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The recipe for a successful job interview is all in the details

Think Positive: As soon as you submit a resume or application for a position, be sure to place a pad with a list of the companies and positions to which you have applied and pencil by the phone. When you receive that call from the company, your nerves will be running high and this is not a time to depend on memory (especially if you have applied for more than one job) Jot down the details of the scheduled interview under the proper company heading including date, time, place, and the name and title of the person with whom you will be interviewing. This will avoid you having to remember these details later. If unsure of directions to the company, consult a map to get directions and to estimate driving or bus commuting time.

Be extra prepared : Plan your outfit ahead of time. Have a spare shirt or blouse and a pair of hose handy in case last minute jitters cause you to spill coffee on yourself or your cat mistakes your leg for a scratching post as you are heading out the door.

Dress for success and especially comfort: Dressing to impress does not mean torturing yourself. Stick to simple lines, breathable fabrics in classic conservative colors. Do not try to wear four inch heels to an interview if you have always embraced flats or buy a new pair that you will have to “break in” the day of the interview. Buff up your best dressy flats or men can have their best shoes shined and resoled ahead of time so that you can present a polished yet easygoing look.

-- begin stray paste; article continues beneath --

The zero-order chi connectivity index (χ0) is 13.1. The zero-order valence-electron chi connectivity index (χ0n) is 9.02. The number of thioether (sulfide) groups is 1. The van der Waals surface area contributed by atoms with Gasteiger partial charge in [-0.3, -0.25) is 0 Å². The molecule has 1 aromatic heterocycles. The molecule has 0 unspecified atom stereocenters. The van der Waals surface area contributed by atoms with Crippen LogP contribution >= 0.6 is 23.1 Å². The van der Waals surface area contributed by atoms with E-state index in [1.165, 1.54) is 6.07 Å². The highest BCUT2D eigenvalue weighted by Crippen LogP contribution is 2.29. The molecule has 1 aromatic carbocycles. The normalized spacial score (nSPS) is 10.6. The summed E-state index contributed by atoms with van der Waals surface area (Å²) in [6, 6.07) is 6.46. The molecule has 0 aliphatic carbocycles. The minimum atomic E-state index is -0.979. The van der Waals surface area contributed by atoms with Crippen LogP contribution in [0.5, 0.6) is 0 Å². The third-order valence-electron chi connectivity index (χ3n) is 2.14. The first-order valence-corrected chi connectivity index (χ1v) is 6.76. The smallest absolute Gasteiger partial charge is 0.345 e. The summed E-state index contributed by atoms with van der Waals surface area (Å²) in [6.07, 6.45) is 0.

Set a back up alarm and plan to arrive at least five minutes early: Some people suffer from insomnia the night before an interview. Setting a back up alarm will insure that you will make the interview with a few minutes to spare to “pull yourself together” in those final moments in the lobby. If you have been to the company before, scope out where the rest rooms and water fountains are located.

Breathe and Smile: Don’t forget to relax and smile. People like happy people and smilers look like winners, so feel free to smile pleasantly at the appropriate times. Remember that the person interviewing you may be nervous about making an impression on YOU, so relieving the tension is in both your interests. Body language is important, take cues from the interviewer as to when to sit, lean forward, lean back, shake hands. Think of it as a dance and let the interviewer lead and you follow along.

Say thank you: Follow up your interview with a thank you letter or email. Emails and letters do not require responses so this will not put the interviewer on the spot or make you seem pushy as a follow up phone call might. Be sure to include in your letter highlights from the interview, restate your enthusiasm and why you feel (more than ever) that you would be an asset to the company.

Accentuate the positive regardless of the outcome: If you get the job, use the above suggestions in this article for the first day or week till you feel on track. If, for some reason, you are not selected for that position think of it as a chance to practice your interview skills. Keep yourself “out there” don’t run back to watching soap operas in real time because this one job did not pan out. Get back on your bike (car or bus) and ride to your next interview, and don’t forget the directions.